278263 Free Energy Landscape for Lower Critical Solution Temperature Transition of Thermoresponsive Poly(N-isopropylacrylamide)

Monday, October 29, 2012
Hall B (Convention Center )
Hongbo Du, Chemical Engineering, University of Arkansas, Fayetteville, AR and Xianghong Qian, Ralph E Martin Department of Chemical Engineering, University of Arkansas, Fayetteville, AR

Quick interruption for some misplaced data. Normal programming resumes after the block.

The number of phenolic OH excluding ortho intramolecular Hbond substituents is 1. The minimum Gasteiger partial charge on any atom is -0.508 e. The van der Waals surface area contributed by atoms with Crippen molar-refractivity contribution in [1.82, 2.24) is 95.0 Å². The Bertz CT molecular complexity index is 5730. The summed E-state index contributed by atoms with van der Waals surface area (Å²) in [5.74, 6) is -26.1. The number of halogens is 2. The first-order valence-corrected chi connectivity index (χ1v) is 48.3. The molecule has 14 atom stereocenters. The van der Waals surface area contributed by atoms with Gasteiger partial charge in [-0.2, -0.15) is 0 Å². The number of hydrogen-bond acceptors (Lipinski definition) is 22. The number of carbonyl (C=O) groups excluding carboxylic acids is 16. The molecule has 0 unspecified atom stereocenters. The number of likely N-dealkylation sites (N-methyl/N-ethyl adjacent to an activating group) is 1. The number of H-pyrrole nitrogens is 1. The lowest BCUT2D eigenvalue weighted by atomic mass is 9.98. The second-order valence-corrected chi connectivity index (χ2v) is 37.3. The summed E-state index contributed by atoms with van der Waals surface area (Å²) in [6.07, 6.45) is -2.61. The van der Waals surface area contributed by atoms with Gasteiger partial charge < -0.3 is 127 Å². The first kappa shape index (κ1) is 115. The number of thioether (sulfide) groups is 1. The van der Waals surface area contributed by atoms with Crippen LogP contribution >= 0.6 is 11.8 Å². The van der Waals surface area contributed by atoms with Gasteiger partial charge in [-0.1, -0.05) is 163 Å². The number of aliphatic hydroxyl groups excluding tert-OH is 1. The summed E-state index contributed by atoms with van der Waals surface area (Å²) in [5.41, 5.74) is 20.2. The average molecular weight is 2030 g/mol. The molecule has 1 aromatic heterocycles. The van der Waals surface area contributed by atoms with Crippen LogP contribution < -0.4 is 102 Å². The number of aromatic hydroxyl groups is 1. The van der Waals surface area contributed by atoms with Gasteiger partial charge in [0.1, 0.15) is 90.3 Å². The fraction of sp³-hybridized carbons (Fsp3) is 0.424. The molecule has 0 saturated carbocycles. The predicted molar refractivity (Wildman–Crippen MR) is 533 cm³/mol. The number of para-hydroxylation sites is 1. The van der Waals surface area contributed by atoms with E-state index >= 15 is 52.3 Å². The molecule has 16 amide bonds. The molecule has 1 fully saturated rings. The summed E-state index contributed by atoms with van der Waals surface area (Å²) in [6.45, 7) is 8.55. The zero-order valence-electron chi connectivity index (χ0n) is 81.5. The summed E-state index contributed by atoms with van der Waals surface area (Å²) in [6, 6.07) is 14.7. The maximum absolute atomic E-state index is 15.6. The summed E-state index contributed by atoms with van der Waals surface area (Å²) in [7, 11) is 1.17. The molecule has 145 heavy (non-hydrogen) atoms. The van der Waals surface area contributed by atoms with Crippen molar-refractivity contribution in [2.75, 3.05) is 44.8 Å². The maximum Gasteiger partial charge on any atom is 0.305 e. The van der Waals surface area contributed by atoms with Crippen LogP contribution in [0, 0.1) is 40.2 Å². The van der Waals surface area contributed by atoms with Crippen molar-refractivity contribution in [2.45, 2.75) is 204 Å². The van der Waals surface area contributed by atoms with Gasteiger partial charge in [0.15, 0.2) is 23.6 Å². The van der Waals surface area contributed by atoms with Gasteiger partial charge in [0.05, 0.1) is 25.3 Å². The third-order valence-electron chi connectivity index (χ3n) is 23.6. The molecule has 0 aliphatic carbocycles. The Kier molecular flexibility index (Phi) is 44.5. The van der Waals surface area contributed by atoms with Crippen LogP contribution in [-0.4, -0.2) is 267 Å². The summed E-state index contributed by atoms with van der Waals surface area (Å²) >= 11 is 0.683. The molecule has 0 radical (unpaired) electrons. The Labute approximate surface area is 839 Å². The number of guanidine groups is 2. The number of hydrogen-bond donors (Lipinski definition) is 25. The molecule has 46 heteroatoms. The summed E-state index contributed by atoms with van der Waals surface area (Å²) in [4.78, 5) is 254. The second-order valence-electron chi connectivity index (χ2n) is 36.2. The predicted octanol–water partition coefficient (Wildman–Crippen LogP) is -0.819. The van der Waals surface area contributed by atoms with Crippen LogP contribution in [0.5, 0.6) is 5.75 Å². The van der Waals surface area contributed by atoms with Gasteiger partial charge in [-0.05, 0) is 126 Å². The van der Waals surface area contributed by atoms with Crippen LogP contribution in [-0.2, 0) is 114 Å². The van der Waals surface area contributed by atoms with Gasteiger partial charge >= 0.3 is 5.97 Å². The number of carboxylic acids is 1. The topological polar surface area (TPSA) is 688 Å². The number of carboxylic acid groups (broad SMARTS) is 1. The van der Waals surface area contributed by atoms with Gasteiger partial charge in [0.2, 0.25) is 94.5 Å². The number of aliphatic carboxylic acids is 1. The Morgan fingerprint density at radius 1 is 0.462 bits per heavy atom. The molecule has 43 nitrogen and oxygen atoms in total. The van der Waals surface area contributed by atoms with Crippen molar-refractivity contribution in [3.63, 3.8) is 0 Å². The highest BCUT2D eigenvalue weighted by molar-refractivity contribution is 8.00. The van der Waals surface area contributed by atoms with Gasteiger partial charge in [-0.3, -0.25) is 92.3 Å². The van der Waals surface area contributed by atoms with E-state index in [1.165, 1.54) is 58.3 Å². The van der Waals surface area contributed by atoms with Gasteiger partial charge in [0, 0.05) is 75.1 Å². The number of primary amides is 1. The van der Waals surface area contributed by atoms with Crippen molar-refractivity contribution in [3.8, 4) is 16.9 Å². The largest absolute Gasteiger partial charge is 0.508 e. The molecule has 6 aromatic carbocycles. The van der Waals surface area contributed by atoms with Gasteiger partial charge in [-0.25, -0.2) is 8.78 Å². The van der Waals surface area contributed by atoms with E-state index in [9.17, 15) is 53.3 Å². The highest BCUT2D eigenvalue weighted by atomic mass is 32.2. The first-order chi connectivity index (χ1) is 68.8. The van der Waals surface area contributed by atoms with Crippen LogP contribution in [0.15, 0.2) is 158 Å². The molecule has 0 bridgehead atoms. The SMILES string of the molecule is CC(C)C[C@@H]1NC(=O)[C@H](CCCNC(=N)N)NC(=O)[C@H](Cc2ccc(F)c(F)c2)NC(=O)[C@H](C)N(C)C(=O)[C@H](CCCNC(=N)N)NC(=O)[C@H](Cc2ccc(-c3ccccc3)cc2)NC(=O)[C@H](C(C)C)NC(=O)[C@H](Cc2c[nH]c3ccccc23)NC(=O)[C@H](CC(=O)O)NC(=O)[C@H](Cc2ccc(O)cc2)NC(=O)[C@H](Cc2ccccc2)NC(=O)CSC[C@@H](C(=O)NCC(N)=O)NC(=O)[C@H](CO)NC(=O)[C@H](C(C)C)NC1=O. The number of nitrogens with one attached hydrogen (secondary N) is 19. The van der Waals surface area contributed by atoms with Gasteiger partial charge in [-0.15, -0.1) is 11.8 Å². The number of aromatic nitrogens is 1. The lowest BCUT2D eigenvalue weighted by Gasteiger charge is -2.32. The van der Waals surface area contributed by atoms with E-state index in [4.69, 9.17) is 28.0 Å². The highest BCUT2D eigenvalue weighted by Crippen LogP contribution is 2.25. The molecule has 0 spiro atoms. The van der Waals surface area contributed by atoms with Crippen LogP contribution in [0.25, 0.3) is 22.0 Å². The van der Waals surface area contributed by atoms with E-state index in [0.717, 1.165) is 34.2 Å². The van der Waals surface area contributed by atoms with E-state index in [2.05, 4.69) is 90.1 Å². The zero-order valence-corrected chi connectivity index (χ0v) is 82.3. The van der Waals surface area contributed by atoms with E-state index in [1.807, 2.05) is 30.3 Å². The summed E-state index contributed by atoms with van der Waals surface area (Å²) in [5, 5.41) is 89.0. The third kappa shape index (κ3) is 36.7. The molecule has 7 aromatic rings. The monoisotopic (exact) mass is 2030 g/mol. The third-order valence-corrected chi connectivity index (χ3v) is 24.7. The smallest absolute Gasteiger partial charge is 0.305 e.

Thermo-responsive polymers exhibit hydrophobic−hydrophilic phase transition at their lower critical solution temperatures (LCST). For poly(N-isopropylacrylamide) (PNIPAM), the LCST phase transition is due mainly to the presence of a hydrophilic amide group on the side chain and a hydrophobic isopropyl group in each NIPAM unit as well as a hydrophobic C-C backbone. However, the driving force for the LCST transition, particularly at the molecular level remains controversial and unresolved. Here classical molecular dynamics simulations coupled with metadynamics technique was used to investigate the free energies associated with the folding and unfolding processes (i.e. hydrophobic-hydrophilic transition) of PNIPAM in water at the transition temperature of 305 K. In addition, the role of intermolecular and intramolecular hydrogen bonding interactions on the LCST transitions was also elucidated. Our results indicate that LCST is mainly entropically driven and that unfolding process has a higher barrier and is energetically less favored compared to the folding process at the transition temperature.

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